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IPC Staff

Beth Werlin, Director

Beth Werlin directs the Council’s policy and research program.  Prior to assuming the position of Director of Policy, Beth worked for over 13 years in the Council’s legal department and was involved in nearly every major legal issue the Council tackled over the last decade.  She has worked to protect the rights of noncitizens and ensure that the immigration agencies are held accountable for violations of the law.  She has represented plaintiffs and amicus curiae in immigration litigation in the federal courts and before the Board of Immigration Appeals and is the author of numerous practice advisories.  Beth first joined the legal team in 2001 as a NAPIL fellow and before that was a judicial law clerk at the immigration court in Boston, Massachusetts.  She earned her J.D. from Boston College Law School and her B.A. from Tufts University. 

Wendy Feliz, Communications Director
202-507-7524
wfeliz@immcouncil.org
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Quick Fact: Unauthorized immigrants pay taxes

At last count, households headed by unauthorized immigrants paid $11.2 billion in state and local taxes.

 

Anchor Baby: A Term Redefined as a Slur

Published on Thu, Dec 08, 2011

What does the term “anchor baby” mean? If you were to look it up in the American Heritage Dictionary, you would find a new definition since last week.

The term was among some 10,000 new words and phrases in the fifth edition of the dictionary, published in November. It was defined as: “A child born to a noncitizen mother in a country that grants automatic citizenship to children born on its soil, especially such a child born to parents seeking to secure eventual citizenship for themselves and often other members of their family.”

But when Steve Kleinedler, the executive editor of the dictionary, read that definition during a radio interview last month, it troubled Mary Giovagnoli, the director of the Immigration Policy Center, a pro-immigration research group in Washington.

The once-obscure term has been used frequently in the recent debate over whether to change the Constitution to deny automatic American citizenship to children born in this country to illegal immigrant parents.

Last Friday morning, Ms. Giovagnoli posted an angry item on the center’s blog, saying the dictionary “masks the poisonous and derogatory nature of the term, a term which demeans both parent and child.” Her item soared into the blogosphere. By Friday afternoon, Mr. Kleinedler had called Ms. Giovagnoli.Read more...

Published in the New York Times

Board

BOARD OF DIRECTORS

Paul L. Zulkie, President
Robert E. Juceam, Secretary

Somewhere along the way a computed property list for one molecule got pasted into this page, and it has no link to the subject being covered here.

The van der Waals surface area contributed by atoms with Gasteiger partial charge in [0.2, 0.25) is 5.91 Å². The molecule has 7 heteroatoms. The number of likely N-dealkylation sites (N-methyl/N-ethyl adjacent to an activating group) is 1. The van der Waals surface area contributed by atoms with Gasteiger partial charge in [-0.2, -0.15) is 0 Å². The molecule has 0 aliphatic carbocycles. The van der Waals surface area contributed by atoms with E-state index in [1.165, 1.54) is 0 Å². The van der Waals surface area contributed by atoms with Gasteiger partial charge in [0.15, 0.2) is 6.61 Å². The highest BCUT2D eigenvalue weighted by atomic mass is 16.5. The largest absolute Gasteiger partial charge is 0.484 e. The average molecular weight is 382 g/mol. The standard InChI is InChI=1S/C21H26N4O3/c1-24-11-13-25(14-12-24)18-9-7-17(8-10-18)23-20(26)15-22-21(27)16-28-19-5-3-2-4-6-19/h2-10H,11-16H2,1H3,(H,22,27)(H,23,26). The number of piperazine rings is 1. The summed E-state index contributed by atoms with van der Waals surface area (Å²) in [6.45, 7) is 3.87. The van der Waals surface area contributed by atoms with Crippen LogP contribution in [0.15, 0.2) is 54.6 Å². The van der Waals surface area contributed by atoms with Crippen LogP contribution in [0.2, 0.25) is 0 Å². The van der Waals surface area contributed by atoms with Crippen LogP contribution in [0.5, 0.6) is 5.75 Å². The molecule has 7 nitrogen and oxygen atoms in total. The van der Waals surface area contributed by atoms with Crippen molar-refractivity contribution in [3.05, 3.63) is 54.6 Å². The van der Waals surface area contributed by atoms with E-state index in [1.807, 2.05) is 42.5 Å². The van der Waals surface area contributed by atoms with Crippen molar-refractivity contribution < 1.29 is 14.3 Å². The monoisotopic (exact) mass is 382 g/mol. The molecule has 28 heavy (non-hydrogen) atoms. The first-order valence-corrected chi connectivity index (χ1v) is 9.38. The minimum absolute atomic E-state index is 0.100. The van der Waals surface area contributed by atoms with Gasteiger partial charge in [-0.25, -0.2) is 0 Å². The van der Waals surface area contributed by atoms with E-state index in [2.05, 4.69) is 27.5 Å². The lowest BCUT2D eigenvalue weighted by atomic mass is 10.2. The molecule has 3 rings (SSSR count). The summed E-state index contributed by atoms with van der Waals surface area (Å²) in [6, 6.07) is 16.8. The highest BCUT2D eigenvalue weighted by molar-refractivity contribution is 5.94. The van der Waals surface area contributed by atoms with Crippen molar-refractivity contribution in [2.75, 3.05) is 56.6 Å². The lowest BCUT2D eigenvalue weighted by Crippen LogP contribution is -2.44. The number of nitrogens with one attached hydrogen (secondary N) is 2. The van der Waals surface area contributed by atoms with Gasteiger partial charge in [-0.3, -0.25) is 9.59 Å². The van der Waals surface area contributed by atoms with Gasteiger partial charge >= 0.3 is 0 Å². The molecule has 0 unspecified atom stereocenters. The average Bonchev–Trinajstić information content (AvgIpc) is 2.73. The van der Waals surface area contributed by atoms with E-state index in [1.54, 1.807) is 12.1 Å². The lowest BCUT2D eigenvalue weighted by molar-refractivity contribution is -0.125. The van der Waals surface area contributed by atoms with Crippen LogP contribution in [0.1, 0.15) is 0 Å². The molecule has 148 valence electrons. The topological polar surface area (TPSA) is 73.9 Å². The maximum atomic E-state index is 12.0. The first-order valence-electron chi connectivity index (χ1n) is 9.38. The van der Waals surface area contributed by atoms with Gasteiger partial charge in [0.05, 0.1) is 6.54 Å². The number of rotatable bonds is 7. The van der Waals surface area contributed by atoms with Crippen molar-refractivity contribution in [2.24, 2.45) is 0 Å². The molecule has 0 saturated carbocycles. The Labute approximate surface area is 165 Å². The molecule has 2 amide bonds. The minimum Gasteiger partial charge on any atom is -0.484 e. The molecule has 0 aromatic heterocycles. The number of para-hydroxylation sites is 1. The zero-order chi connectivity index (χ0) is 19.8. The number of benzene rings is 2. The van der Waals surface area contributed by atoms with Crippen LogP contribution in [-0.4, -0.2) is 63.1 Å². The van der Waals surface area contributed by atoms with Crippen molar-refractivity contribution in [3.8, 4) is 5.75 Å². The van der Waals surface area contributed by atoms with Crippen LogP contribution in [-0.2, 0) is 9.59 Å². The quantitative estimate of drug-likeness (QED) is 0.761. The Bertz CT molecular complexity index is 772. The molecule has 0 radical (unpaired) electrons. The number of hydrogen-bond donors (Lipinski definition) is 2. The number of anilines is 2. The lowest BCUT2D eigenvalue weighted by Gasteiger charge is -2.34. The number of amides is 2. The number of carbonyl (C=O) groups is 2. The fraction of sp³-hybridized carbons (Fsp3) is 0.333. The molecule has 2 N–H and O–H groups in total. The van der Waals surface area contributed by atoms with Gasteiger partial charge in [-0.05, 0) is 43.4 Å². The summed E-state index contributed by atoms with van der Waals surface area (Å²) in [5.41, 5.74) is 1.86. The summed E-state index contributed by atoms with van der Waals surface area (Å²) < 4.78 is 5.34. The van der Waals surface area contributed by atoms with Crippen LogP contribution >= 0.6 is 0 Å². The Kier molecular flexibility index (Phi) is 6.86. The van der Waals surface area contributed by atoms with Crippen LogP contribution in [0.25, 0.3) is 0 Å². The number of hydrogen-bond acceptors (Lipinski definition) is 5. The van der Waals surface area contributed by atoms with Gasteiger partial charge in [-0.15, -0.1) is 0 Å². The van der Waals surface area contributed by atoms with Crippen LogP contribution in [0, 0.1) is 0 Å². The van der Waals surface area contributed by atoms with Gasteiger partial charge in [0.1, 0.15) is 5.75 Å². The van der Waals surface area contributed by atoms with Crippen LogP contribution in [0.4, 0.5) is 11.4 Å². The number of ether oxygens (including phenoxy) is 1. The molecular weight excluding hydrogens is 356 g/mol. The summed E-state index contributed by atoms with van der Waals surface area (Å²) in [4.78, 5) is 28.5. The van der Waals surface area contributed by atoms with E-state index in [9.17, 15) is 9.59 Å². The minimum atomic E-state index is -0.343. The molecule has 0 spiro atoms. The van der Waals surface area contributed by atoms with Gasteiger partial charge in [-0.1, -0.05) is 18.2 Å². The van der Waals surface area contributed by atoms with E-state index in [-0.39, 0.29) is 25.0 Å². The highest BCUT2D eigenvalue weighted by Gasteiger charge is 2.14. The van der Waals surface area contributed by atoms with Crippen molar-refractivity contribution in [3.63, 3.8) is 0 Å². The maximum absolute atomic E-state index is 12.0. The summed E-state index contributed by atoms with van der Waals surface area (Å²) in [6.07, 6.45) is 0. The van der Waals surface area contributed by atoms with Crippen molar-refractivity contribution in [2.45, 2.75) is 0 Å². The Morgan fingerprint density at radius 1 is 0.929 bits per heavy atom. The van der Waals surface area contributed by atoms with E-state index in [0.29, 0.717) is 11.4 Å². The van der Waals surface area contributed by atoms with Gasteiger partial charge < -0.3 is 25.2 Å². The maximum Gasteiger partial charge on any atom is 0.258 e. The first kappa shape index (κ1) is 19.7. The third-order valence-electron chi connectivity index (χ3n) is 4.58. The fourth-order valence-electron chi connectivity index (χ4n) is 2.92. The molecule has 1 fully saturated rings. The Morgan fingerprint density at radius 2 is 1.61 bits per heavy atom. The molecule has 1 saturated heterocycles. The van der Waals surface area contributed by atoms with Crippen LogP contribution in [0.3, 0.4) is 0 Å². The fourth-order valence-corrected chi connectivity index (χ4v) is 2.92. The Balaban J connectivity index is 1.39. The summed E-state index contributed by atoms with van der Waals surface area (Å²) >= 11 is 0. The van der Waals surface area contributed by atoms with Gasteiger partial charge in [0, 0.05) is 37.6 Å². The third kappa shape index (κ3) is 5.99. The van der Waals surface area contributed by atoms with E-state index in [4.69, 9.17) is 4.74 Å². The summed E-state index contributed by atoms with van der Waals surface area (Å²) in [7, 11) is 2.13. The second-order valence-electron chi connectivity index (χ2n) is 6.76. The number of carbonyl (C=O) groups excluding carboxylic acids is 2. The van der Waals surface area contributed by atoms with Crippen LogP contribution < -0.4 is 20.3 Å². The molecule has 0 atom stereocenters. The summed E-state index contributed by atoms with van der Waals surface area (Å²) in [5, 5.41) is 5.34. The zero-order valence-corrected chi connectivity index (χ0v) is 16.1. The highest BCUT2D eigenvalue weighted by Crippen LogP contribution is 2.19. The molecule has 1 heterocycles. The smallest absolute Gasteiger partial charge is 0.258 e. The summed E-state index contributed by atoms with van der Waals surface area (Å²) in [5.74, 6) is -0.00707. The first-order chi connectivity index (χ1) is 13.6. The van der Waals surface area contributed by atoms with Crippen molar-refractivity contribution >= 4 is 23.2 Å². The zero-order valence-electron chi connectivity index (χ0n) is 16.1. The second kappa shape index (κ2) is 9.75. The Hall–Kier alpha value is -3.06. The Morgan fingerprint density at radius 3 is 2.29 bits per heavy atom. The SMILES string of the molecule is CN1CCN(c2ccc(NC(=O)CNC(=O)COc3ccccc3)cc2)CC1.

Warren R. Leiden, Treasurer     
Benjamin E. Johnson, Executive Director

Doug Stump, AILA Immediate Past President
William A. Stock, AILA 1st Vice President
Annaluisa Padilla, AILA 2nd Vice President
Lori Chesser, Chair, Board of Trustees
Crystal Williams, AILA Executive Director

BOARD OF TRUSTEES

Lori Chesser, Chair (2014) 
F. Dan Siciliano, Vice-Chair (2014)Read more...

Report urges alternative to mass deportation of illegal immigrants

Published on Sun, Feb 12, 2012

BISBEE — A special report issued earlier this month by the Immigration Policy Center called “Discrediting ‘Self Deportation’ as Immigration Policy” argues that forcing all illegal immigrants to leave the United States would make life difficult for everyone.

The strategy called “attrition through enforcement” was conceived by national immigration restrictionist organizations, including the Federation for American Immigration Reform, Center for Immigration Studies and Numbers USA.

“While these groups favor severe restrictions on all immigration and support mass deportation, they are also proponents of this strategy. Recognizing the current political reality, they have sought to market the idea of attrition through enforcement as a kinder, gentler alternative to the harsh, expensive, and unworkable strategy of mass deportation,” states the Immigration Policy Center report.

“According to CIS (Center for Immigration Studies), attrition through enforcement involves reducing the number of unauthorized immigrants living in the U.S., and deterring future unauthorized immigrants from coming, by stepping up enforcement of existing laws and increasing the incentives for immigrants to ‘deport themselves.’ As Numbers USA puts it: ‘There is no need for taxpayers to watch the government spend billions of their dollars to round up and deport illegal aliens; they will buy their own bus or plane tickets back home if they can no longer earn a living here,’” it continues.

According to its Web site, the Immigration Policy Center is the research and policy arm of the American Immigration Council. IPC’s mission is to shape a rational conversation on immigration and immigrant integration. In its report, the group points out that attrition through enforcement has not resulted in a significant reduction in the unauthorized immigrant population, and it has had a devastating impact on communities.Read more...